There’s an interesting piece in the FT about the apparently rapid growth of private tutoring for university students. Some of my former colleagues now at the Department of Land Economy in Cambridge ended up doing a customised one-to-one course for Prince William! I know of a professor in one university who has done some very well-paid tutoring for a student from an affluent Middle Eastern country. I did some back in the early 1990s when I was a postgrad student for someone who needed to re-sit a valuation exam.
In the FT article, a law tutor identified three types of requirement.
The first comprises those who simply find the volume of material covered, and the pace, overwhelming. The second is a group who need occasional help understanding legal concepts. Then there are the undergraduates who seek advice on one-off assignments, an essay or dissertation. They might understand the material but struggle to assemble a clear, well-structured argument.
I suspect that demand for individual support will continue to grow. It seems to be part of a wider growth in individual tutoring in education. Nearly every middle class kid in Northern Ireland has had, is having or will have a moonlighting teacher coach them for the 11+. It also seems to be part of a broader shift towards customised services – personal trainers, life coaches etc.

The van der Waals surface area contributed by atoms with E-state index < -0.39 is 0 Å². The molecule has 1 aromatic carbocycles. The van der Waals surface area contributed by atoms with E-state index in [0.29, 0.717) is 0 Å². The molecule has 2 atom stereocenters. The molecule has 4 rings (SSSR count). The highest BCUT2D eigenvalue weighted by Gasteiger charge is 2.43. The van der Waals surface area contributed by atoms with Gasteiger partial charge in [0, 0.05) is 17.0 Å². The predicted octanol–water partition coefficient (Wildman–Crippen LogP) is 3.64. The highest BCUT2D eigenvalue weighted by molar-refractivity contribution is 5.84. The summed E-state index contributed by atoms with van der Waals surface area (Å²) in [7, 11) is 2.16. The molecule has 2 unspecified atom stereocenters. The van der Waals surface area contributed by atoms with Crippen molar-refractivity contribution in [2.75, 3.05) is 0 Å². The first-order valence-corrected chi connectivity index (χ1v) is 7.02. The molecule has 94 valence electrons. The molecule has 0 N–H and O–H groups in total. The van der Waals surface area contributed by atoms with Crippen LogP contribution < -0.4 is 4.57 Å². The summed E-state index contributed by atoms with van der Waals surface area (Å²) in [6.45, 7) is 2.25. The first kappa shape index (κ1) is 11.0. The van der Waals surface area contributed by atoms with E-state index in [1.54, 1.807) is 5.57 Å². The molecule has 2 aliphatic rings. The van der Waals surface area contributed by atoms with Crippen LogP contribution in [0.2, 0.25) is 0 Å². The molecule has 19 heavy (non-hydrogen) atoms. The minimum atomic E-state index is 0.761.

Although private tutoring can be part of the educational culture in many overseas countries, An article in the Observer last Sunday showed how prevalent it is in the UK.
The proportion of tutored pupils has risen by more than a third over the past decade, from 18% in 2005 to 25% now. In London, 44% of pupils had private or home tuition last year, compared with 34% in 2005.
I suspect every valuation lecturer has been asked by their own and external students about private tuition. The ‘elephant in the room’ is the implication that university lecturers aren’t doing their job properly. These students feel that they need additional support from universities and are unable to access it. It raises difficult issues and I have conflicting views.
Universities simply don’t have adequate resources to provide one-to-one support on a large scale. Even Oxbridge colleges can struggle to provide ‘supervisions’. In my view, there seems to be an element of displacement activity on some student’s part. Rather than try to sort out the problem independently or, even, identify what they don’t understand, students see private tuition as having made an effort. I find it frustrating when I asked students to be specific about what they do and don’t understand and they won’t do it. I suspect that it is too much effort to identify the areas that they struggle with. However, I also know that one-to-one support can quickly and effectively help get over short-term blockages. Like the heathcare sector, there are issues of supply-induced demand. Once you start to offer the service, everyone will feel that they should have it.
At the moment we’re pretty far from a ‘shadow education system’ in the UK but this feels like a growth area.